3. To defeat a motion for summary judgment, the non-moving party must "do more than simply show that there is some metaphysical doubt as to the material facts." Matsushita, 475 U.S. at 586-87; see also Podohnik v. U.S. Postal Service, 409 F.3d 584, 594 (3d Cir. 2005) (stating party opposing summary judgment "must present more than just bare assertions, conclusory allegations or suspicions to show the existence of a genuine issue") (internal quotation marks omitted). Although the "mere existence of some alleged factual dispute between the parties will not defeat an otherwise properly supported motion for summary judgment, " a factual dispute is genuine where "the evidence is such that a reasonable jury could return a verdict for the nonmoving party." Anderson v. Liberty Lobby, Inc., 477 U.S. 242, 247-48 (1986). "If the evidence is merely colorable, or is not significantly probative, summary judgment may be granted." Id. at 249-50 (internal citations omitted); see also Celotex Corp. v. Catrett, 477 U.S. 317, 322 (1986) (stating entry of summary judgment is mandated "against a party who fails to make a showing sufficient to establish the existence of an element essential to that party's case, and on which that party will bear the burden of proof at trial").

4. Analysis. Because one of plaintiff's accounts relates to an employee pension benefit plan, it is regulated under the Employee Retirement Income Security Act of 1974, 29 U.S.C. §§ 1001-1461 ("ERISA"). (D.I. 1 at 3) Although plaintiff did not identify a specific cause of action, under ERISA, plaintiff's cause of action would be a claim for benefits under 29 U.S.C. § 1132(a)(1)(8).[1] Defendant contends that even though ERISA provides no explicit statute of limitations for bringing a private cause of action, plaintiff's claims regarding both accounts are nonetheless time barred under all applicable statutes of limitations. (D.I. 11 at 4-5) The court finds defendant's reasoning persuasive.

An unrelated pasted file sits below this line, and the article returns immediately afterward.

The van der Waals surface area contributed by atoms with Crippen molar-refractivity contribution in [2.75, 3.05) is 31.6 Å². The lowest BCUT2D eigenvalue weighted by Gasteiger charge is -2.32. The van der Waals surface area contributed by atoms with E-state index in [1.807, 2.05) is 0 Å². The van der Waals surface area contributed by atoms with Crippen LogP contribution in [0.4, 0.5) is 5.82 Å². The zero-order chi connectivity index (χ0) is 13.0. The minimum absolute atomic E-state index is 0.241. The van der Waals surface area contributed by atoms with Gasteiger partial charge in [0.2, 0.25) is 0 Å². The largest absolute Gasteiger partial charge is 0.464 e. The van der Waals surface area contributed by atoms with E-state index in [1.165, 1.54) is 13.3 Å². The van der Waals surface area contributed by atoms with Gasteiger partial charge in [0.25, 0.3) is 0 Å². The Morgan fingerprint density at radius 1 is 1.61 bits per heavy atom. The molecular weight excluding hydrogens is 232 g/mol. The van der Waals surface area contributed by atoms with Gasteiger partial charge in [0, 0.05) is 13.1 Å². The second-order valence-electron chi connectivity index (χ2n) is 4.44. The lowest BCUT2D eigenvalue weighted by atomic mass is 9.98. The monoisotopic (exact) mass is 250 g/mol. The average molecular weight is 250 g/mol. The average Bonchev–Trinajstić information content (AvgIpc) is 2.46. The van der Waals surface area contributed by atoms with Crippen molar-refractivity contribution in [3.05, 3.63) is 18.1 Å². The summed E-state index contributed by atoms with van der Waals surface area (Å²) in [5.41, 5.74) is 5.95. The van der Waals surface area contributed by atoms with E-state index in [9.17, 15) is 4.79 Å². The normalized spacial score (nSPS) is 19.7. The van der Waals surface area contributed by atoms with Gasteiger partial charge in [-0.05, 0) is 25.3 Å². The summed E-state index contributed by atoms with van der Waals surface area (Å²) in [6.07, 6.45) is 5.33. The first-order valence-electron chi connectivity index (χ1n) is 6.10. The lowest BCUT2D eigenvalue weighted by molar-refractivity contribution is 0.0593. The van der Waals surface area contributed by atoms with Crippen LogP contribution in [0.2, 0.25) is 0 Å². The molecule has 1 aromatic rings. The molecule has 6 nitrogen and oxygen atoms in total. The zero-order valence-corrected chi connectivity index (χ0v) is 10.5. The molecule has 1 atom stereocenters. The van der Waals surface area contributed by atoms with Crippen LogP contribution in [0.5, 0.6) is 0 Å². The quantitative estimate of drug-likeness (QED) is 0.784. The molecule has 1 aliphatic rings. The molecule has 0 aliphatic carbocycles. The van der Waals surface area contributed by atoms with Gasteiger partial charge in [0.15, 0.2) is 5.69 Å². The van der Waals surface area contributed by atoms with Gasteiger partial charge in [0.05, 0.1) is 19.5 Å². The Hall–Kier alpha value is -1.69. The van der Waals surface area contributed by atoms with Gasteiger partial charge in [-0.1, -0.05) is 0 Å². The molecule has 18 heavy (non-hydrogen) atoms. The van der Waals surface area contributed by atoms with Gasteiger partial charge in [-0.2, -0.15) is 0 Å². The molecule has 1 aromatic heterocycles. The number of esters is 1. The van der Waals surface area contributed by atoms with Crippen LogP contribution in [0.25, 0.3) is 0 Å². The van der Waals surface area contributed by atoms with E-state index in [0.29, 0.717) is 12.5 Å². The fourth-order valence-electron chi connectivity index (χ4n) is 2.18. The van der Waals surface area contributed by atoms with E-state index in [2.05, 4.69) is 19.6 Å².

5. Under Delaware law, the one-year statute of limitations under 10 Del. C. § 8111 applies to ordinary state claims for recovery of employee benefits[2] as well as to ERISA claims under 29 U.S.C. § 1132(a)(1)(B). See Syed v. Hercules, Inc., 214 F.3d 155, 159 (3d Cir. 2000) (holding that the one-year statute of limitations found at 10 Del. C. § 8111 is applicable to claims for recovery of benefits under an ERISA plan). Further, a non-fiduciary claim, such as the claim at bar, accrues when a claim for benefits has been denied. Miller v. Fortis Benefits Ins. Co., 475 F.3d 516, 520 (3d Cir. 2007). A formal denial of benefits, however, is not required and some "event other than a denial of a claim" may trigger the statute of limitations by clearly alerting the plaintiff that his entitlement to benefits has been repudiated. Id. at 520-21 (internal quotation marks omitted).

6. Although a dispute exists as to whether the funds were released or received, the dispute is not material as to the legal issue before the court, that is, whether the complaint was timely filed. In this regard, and assuming the funds were not released, plaintiff's claim against defendant would have accrued when plaintiff allegedly failed to receive the account funds after submitting the "Cash Distribution Request Form" in 1997. (D.I. 8, ex. B; D.I. 15) When plaintiff submitted the "Cash Distribution Request Form, " he requested "total surrender" of both retirement accounts. (D.I. 8, ex. B) Even if, as plaintiff alleges, the funds were never released, plaintiff would have been alerted to any non-compliance in the months[3] following his request, putting the date of accrual, at the latest, in 1998. Plaintiff's failure to receive funds after the submission of the distribution form qualifies as an "event other than a denial of a claim" and, therefore, triggers the statute of limitations.

7. Under 10 Del. C. § 8111, plaintiff is afforded one year from "1998 to bring a cause of action. Plaintiff's complaint was filed on April 4, 2014, far past the limitations period. (D.I. 1, ex. B) Plaintiff's claim is barred.[4]

8. Conclusion. For the aforementioned reasons, defendant's motion for summary judgment (D.I. 10) is ...